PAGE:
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Friday, December 7, 2018

Euthanizing a work of art


Governments seem inept at commissioning public art. They’re apparently just as bad at selling it.
Zero and One's best side is from inside the Federal Building. Courtesy Stan Dolega.
I was once commissioned to paint a panel I knew would be buried. This made the painting more performance than permanent, since anything that goes underground rapidly returns to dust. I did it on copper flashing and hoped for the best. But I was resigned to its ultimate destruction; that was understood from the beginning.

I’m reconciled to running across my work in the resale market. I hope my clients don’t send it to the library bric-a-brac sale, but one never knows. I once bought a house with a print lying in the debris on the attic floor. It was by an important 20th century lithographer. If I’d just swept as I intended, the world would have lost that print and I wouldn’t have made a few thousand dollars.

Maquette for Zero and One, Stan Dolega,  wood, painted paperboard and plastic, courtesy Smithsonian American Art Museum. The piece has already been cut off from its setting by the addition of a fence.
What’s in our museums and collections is only a small fraction of the artwork that’s been produced over centuries. Even among the works considered masterpieces at their creation, there’s been terrific attrition. The great Ghent Altarpiece has narrowly escaped destruction several times. Henry VIII’s dissolution of the monasteries and the Bildersturm stripped away the greatest altarpieces of northern Europe. In fact, iconoclasm is art’s worst enemy.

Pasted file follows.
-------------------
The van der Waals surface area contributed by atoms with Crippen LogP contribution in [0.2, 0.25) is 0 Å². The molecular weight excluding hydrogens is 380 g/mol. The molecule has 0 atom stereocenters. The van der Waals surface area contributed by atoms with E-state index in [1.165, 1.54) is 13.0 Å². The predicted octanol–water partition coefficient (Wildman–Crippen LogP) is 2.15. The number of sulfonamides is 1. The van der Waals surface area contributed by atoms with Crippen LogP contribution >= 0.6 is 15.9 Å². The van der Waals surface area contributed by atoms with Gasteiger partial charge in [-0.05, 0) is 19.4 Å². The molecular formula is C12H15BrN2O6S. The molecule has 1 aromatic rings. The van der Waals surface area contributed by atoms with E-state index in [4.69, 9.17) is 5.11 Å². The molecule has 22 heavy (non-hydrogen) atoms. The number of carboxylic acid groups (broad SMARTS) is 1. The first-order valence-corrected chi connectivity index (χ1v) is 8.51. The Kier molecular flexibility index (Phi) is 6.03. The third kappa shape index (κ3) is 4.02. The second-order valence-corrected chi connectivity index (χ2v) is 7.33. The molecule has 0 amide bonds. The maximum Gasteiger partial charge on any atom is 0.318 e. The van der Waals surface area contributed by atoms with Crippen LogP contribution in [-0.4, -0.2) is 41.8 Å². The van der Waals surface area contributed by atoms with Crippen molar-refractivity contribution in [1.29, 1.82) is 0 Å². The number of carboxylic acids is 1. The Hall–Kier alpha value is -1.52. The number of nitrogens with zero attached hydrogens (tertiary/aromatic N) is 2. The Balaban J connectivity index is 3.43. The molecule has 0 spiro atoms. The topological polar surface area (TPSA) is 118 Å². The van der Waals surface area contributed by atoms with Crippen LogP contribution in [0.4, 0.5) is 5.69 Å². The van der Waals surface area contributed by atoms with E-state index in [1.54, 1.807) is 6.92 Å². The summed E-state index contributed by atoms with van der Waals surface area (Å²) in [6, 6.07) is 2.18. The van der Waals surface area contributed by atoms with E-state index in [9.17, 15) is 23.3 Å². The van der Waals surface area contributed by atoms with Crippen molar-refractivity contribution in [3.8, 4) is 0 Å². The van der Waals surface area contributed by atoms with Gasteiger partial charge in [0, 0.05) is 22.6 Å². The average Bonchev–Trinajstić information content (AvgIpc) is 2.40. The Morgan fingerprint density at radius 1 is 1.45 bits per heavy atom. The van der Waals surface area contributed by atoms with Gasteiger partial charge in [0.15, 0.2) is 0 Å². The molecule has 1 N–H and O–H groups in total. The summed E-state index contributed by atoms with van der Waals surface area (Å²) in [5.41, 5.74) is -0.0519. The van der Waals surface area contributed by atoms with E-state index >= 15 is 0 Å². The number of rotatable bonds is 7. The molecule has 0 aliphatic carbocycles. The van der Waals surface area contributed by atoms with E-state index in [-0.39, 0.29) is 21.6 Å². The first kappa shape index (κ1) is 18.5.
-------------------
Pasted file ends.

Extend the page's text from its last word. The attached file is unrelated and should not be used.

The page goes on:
Enter the Federal government. When it began its ambitious public art programs in the 1970s, it stipulated that, if you remove artwork from one part of a Federal building, you need to replace it somewhere else. Apparently, that’s not really what they meant. The art goes with the building into perpetuity, and future owners can’t destroy it, even if it gets in the way of the parking lot they need to build.
Zero and One in situ. Another question is why a multimillion-dollar post office building was obsolete after only 45 years. 
Artist Stan Dolega was paid $19,000 in 1981 to create Zero and One for the Federal Building in Wenatchee, Washington. (That’s $55,000 in 2018 money.) It’s an earthwork in contemporary form. Yes, it looks a little dated 37 years later, but that's part of the life-cycle of all art.

The building was eventually auctioned off and then sold to the city, which wants to raze the artwork. It’s difficult to mow, and it’s now fenced off so kids don’t wear it down skateboarding. On the other hand, it’s small enough that it’s only going to net a few parking spots at most.

Jonathan Turley was really very funny on the subject. But Dolega inevitably heard about Turley’s piece, was hurt by its tone and the scathing comments that followed.

“To my way of thinking (the article) was amazingly hostile to the piece itself and, of course, indirectly that means to me because I made it,” Dolega said. There’s a lesson in that about the power of words in the Electronic Age.

A closer streetside view, before the fence went up. Courtesy Stan Dolega.
There’s an unbridgeable gap here: Hizzoner wants the space for something else, but there’s no way to move the work.

Which leaves us in the very uncomfortable position of deciding whether to euthanize a work of public art. Unlike tyrants, democratic governments seem uniquely inept at commissioning public art. They’re apparently just as bad at unloading it.

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